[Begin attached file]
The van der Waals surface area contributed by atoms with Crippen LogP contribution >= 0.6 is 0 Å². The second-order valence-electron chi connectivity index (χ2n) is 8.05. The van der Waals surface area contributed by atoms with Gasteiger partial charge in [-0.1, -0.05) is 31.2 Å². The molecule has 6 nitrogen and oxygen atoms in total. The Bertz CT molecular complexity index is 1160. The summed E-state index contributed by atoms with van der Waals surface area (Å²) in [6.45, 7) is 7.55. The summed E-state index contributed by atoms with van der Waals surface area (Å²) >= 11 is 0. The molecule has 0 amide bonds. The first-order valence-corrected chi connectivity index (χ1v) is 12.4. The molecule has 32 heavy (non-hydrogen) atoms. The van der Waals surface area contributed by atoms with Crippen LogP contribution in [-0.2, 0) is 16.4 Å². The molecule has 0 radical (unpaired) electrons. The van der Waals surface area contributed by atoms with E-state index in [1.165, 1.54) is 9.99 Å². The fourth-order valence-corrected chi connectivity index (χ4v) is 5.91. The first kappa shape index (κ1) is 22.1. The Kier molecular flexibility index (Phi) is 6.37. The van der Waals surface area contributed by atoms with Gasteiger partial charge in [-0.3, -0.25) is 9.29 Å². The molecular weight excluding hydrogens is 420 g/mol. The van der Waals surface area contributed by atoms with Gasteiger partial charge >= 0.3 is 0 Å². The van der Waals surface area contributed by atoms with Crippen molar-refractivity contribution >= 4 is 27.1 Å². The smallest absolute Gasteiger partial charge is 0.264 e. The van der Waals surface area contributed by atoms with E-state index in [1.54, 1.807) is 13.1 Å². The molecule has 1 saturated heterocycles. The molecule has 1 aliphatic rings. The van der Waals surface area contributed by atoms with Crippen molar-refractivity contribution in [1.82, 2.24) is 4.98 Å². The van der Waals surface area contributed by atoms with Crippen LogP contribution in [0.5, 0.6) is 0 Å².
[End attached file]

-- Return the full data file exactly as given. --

The van der Waals surface area contributed by atoms with Crippen LogP contribution >= 0.6 is 0 Å². The second-order valence-electron chi connectivity index (χ2n) is 8.05. The van der Waals surface area contributed by atoms with Gasteiger partial charge in [-0.1, -0.05) is 31.2 Å². The molecule has 6 nitrogen and oxygen atoms in total. The Bertz CT molecular complexity index is 1160. The summed E-state index contributed by atoms with van der Waals surface area (Å²) in [6.45, 7) is 7.55. The summed E-state index contributed by atoms with van der Waals surface area (Å²) >= 11 is 0. The molecule has 0 amide bonds. The first-order valence-corrected chi connectivity index (χ1v) is 12.4. The molecule has 32 heavy (non-hydrogen) atoms. The van der Waals surface area contributed by atoms with Crippen LogP contribution in [-0.2, 0) is 16.4 Å². The molecule has 0 radical (unpaired) electrons. The van der Waals surface area contributed by atoms with E-state index in [1.165, 1.54) is 9.99 Å². The fourth-order valence-corrected chi connectivity index (χ4v) is 5.91. The first kappa shape index (κ1) is 22.1. The Kier molecular flexibility index (Phi) is 6.37. The van der Waals surface area contributed by atoms with Gasteiger partial charge in [-0.3, -0.25) is 9.29 Å². The molecular weight excluding hydrogens is 420 g/mol. The van der Waals surface area contributed by atoms with Gasteiger partial charge >= 0.3 is 0 Å². The van der Waals surface area contributed by atoms with Crippen molar-refractivity contribution >= 4 is 27.1 Å². The smallest absolute Gasteiger partial charge is 0.264 e. The van der Waals surface area contributed by atoms with E-state index in [1.54, 1.807) is 13.1 Å². The molecule has 1 saturated heterocycles. The molecule has 1 aliphatic rings. The van der Waals surface area contributed by atoms with Crippen molar-refractivity contribution in [1.82, 2.24) is 4.98 Å². The van der Waals surface area contributed by atoms with Crippen LogP contribution in [0.5, 0.6) is 0 Å².